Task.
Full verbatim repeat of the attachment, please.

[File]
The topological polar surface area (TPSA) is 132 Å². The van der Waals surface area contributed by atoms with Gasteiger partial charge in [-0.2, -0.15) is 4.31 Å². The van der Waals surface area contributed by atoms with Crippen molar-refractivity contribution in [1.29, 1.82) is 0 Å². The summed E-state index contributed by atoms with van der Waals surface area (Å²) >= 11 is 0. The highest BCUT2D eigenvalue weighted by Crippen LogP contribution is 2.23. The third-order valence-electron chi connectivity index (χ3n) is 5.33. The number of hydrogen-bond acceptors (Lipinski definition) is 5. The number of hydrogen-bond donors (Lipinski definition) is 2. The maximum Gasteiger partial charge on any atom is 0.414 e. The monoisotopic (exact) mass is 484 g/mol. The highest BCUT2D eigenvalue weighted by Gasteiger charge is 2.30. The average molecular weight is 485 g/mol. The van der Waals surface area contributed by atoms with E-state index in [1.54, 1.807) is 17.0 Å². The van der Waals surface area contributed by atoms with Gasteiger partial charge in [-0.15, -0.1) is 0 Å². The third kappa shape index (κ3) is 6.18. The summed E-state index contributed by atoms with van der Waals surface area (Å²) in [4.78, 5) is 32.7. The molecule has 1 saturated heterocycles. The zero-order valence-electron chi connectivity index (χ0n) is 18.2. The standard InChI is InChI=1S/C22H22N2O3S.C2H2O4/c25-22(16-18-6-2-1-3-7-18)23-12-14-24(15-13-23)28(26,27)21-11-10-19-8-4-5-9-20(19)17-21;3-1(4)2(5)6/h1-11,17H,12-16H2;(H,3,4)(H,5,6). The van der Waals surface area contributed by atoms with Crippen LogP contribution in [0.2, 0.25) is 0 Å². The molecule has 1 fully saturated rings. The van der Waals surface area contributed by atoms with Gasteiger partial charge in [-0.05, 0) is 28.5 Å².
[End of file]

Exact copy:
The topological polar surface area (TPSA) is 132 Å². The van der Waals surface area contributed by atoms with Gasteiger partial charge in [-0.2, -0.15) is 4.31 Å². The van der Waals surface area contributed by atoms with Crippen molar-refractivity contribution in [1.29, 1.82) is 0 Å². The summed E-state index contributed by atoms with van der Waals surface area (Å²) >= 11 is 0. The highest BCUT2D eigenvalue weighted by Crippen LogP contribution is 2.23. The third-order valence-electron chi connectivity index (χ3n) is 5.33. The number of hydrogen-bond acceptors (Lipinski definition) is 5. The number of hydrogen-bond donors (Lipinski definition) is 2. The maximum Gasteiger partial charge on any atom is 0.414 e. The monoisotopic (exact) mass is 484 g/mol. The highest BCUT2D eigenvalue weighted by Gasteiger charge is 2.30. The average molecular weight is 485 g/mol. The van der Waals surface area contributed by atoms with E-state index in [1.54, 1.807) is 17.0 Å². The van der Waals surface area contributed by atoms with Gasteiger partial charge in [-0.15, -0.1) is 0 Å². The third kappa shape index (κ3) is 6.18. The summed E-state index contributed by atoms with van der Waals surface area (Å²) in [4.78, 5) is 32.7. The molecule has 1 saturated heterocycles. The zero-order valence-electron chi connectivity index (χ0n) is 18.2. The standard InChI is InChI=1S/C22H22N2O3S.C2H2O4/c25-22(16-18-6-2-1-3-7-18)23-12-14-24(15-13-23)28(26,27)21-11-10-19-8-4-5-9-20(19)17-21;3-1(4)2(5)6/h1-11,17H,12-16H2;(H,3,4)(H,5,6). The van der Waals surface area contributed by atoms with Crippen LogP contribution in [0.2, 0.25) is 0 Å². The molecule has 1 fully saturated rings. The van der Waals surface area contributed by atoms with Gasteiger partial charge in [-0.05, 0) is 28.5 Å².